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All birds at the farm in Goosnargh, Preston, are due to be culled and animal movements have been restricted within a 10km "control zone".
Defra said the decision to cull was "based on the clinical symptoms and emerging laboratory findings".
The risk to public health was very low, a spokesman added.
"We have a strong track record of controlling and eliminating previous outbreaks of avian flu in the UK," he said.
"The outbreaks in Yorkshire last year and Hampshire in February were both successfully contained, allowing restrictions to be lifted at the earliest opportunity."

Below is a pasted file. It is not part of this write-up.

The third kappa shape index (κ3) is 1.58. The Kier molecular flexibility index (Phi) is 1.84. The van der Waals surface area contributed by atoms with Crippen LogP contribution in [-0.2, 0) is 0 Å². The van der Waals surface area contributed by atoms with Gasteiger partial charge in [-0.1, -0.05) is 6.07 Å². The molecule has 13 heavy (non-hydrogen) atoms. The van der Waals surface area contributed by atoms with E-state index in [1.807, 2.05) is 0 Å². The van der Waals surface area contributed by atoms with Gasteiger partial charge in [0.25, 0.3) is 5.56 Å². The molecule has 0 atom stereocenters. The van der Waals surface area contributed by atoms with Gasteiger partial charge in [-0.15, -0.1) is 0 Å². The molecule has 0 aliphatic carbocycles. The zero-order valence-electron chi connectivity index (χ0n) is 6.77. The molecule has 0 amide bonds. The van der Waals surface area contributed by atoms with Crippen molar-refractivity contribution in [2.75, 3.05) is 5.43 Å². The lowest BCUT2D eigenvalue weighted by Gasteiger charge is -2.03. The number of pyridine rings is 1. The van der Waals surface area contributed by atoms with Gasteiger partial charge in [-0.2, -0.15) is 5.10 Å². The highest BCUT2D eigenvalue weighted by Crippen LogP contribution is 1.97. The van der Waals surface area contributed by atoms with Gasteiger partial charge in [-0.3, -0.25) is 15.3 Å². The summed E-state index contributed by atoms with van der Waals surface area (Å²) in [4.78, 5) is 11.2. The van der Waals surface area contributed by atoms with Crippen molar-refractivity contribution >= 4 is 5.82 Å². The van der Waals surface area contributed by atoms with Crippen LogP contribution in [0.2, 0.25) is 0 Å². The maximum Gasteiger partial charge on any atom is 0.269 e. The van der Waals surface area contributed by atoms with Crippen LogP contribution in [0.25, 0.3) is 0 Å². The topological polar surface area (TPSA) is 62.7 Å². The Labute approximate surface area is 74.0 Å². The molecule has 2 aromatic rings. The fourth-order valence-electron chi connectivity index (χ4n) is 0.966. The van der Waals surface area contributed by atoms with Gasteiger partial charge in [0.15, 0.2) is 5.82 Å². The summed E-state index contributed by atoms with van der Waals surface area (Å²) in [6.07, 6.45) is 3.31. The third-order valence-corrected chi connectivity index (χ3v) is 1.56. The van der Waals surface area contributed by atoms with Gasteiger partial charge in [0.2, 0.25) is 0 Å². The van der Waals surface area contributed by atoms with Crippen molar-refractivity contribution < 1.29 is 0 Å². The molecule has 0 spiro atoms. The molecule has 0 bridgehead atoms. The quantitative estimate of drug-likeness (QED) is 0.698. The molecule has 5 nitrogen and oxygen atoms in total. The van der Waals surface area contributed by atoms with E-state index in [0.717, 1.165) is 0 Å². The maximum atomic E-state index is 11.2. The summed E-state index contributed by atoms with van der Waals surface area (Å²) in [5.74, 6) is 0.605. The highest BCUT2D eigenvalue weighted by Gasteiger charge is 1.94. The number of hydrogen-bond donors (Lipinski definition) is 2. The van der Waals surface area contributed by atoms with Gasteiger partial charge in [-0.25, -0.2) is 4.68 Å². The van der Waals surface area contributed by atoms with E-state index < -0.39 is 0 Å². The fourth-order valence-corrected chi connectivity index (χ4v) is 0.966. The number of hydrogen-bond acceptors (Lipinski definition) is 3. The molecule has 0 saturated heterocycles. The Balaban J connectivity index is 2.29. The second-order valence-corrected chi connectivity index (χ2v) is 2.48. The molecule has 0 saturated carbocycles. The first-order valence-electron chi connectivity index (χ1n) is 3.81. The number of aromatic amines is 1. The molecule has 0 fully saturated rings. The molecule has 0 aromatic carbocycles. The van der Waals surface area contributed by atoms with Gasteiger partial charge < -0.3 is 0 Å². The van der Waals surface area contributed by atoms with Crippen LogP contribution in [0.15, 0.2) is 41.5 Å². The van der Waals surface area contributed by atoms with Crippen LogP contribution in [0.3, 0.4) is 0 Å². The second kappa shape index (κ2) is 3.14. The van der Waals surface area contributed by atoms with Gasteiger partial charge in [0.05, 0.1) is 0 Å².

the bird flu on a Lancashire farm has been confirmed as the kind which can infect humans, the Department for Environment, Food and Rural Affairs announced this morning. A cull of 170,000 chickens and turkeys has been carried out at the farm where the H7N7 strain - which can infect humans - was detected. But Public Health England insist the risk to public health from this strain is very low and the Food Standards Agency said there is no food safety risk. The virus is highly contagious among birds and can be lethal to the flocks. But it is a separate strain from the deadly H5N1 which has killed hundreds of people across the world. A six-mile surveillance zone and an inner 1.8-mile protection zone have been put in place around the farm near the village of Goosnargh and humane culling of 170,000 chickens and turkeys at the farm is continuing, officials said.